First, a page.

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The Open-Source Movement Comes to Medical Datasets

Hoping to spur crowd-sourced AI applications in health care, Stanford’s AIMI center is expanding its free repository of datasets for researchers around the world.

A young woman working at a desk with multiple monitors studies data & information on the screens which consists of MRI & CAT scans.

Medical datasets can cost millions of dollars to acquire, which limits their use. A new platform at Stanford AIMI will offer datasets at no cost. | Laurence Dutton

In a move to democratize research on artificial intelligence and medicine, Stanford’s Center for Artificial Intelligence in Medicine and Imaging (AIMI) is dramatically expanding what is already the world’s largest free repository of AI-ready annotated medical imaging datasets.

Artificial intelligence has become an increasingly pervasive tool for interpreting medical images, from detecting tumors in mammograms and brain scans to analyzing ultrasound videos of a person’s pumping heart.

Many AI-powered devices now rival the accuracy of human doctors. Beyond simply spotting a likely tumor or bone fracture, some systems predict the course of a patient’s illness and make recommendations.

But AI tools have to be trained on expensive datasets of images that have been meticulously annotated by human experts. Because those datasets can cost millions of dollars to acquire or create, much of the research is being funded by big corporations that don’t necessarily share their data with the public.

Visit the new Stanford AIMI shared dataset platform


“What drives this technology, whether you’re a surgeon or an obstetrician, is data,” says Matthew Lungren, co-director of AIMI and an assistant professor of radiology at Stanford. “We want to double down on the idea that medical data is a public good, and that it should be open to the talents of researchers anywhere in the world.”

Launched two years ago, AIMI has already acquired annotated datasets for more than 1 million images, many of them from the Stanford University Medical Center. Researchers can download those datasets at no cost and use them to train AI models that recommend certain kinds of action.

Now, AIMI has teamed up with Microsoft’s AI for Health program to launch a new platform that will be more automated, accessible, and visible. It will be capable of hosting and organizing scores of additional images from institutions around the world. Part of the idea is to create an open and global repository. The platform will also provide a hub for sharing research, making it easier to refine different models and identify differences between population groups. The platform can even offer cloud-based computing power so researchers don’t have to worry about building local resource intensive clinical machine-learning infrastructure.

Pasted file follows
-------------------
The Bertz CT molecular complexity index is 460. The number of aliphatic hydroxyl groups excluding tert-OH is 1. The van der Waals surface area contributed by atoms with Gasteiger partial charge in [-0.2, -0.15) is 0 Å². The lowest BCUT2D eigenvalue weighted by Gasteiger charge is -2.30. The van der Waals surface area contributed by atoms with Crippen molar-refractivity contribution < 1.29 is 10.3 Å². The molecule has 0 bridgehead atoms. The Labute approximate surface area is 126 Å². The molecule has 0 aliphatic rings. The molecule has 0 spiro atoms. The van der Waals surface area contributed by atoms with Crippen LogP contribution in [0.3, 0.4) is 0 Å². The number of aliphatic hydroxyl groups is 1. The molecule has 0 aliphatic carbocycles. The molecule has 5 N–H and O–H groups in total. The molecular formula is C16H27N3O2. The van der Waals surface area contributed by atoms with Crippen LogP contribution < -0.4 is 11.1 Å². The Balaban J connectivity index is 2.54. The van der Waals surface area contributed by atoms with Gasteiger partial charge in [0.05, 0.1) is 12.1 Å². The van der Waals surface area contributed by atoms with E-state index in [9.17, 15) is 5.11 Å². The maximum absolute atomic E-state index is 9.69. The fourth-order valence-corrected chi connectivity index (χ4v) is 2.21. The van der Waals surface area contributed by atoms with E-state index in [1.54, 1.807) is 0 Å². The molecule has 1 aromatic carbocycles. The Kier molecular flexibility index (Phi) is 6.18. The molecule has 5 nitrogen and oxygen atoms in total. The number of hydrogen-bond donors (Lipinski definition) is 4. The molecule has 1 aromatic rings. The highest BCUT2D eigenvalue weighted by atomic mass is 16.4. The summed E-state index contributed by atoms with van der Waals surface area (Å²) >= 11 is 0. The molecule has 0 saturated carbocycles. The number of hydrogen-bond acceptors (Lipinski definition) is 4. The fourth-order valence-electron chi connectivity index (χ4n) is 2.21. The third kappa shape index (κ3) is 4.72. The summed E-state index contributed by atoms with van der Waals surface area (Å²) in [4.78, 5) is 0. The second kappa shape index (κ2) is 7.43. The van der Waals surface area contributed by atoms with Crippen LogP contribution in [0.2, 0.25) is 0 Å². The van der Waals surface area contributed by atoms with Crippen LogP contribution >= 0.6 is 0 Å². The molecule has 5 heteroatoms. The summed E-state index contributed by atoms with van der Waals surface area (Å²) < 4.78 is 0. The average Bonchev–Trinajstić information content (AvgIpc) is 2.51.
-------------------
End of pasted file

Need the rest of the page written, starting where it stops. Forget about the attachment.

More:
Building a Research Ecosystem

The idea is to create an entire ecosystem for AI medical research, and not just for analyzing images. With the right datasets, people will also be able to explore important clinical use cases beyond the pixel data alone, including other related companion multimodal data.

The center already has nine datasets containing more than 1 million images, and Lungren predicts that number will double within the next year. Two new datasets will be released with the new platform.

“This platform will have the largest diversity and volume of AI-ready medical datasets in the world,” he says.

In time, the platform will also offer standardized machine-learning tools and pre-trained models leveraging open-source data and common architectures — AI software in a box, as it were — to spur a wave of crowd-sourced AI research.

Democratizing the Tools

By offering data at no cost, researchers will be able to explore niche areas, such as medical problems that affect particular communities, that large corporations might well overlook.

These diverse datasets will also make it easier for researchers to spot hidden biases in the data or in algorithms. Studies have shown that some AI models are more accurate for certain population groups than others, mainly because they were trained on data from patients at one location. Having datasets from many different communities will make it easier for researchers to detect those issues.

“We love that corporations are doing all this work, but we don’t love the fact that the opportunity to share information is asymmetric,” Lungren says. “If they amass data but then lock it down, they will be the only ones who can innovate, which would shut out the important contributions by computer scientists and clinicians around the world. That’s not a position we want to be in.”

Stanford HAI's mission is to advance AI research, education, policy and practice to improve the human condition. Learn more

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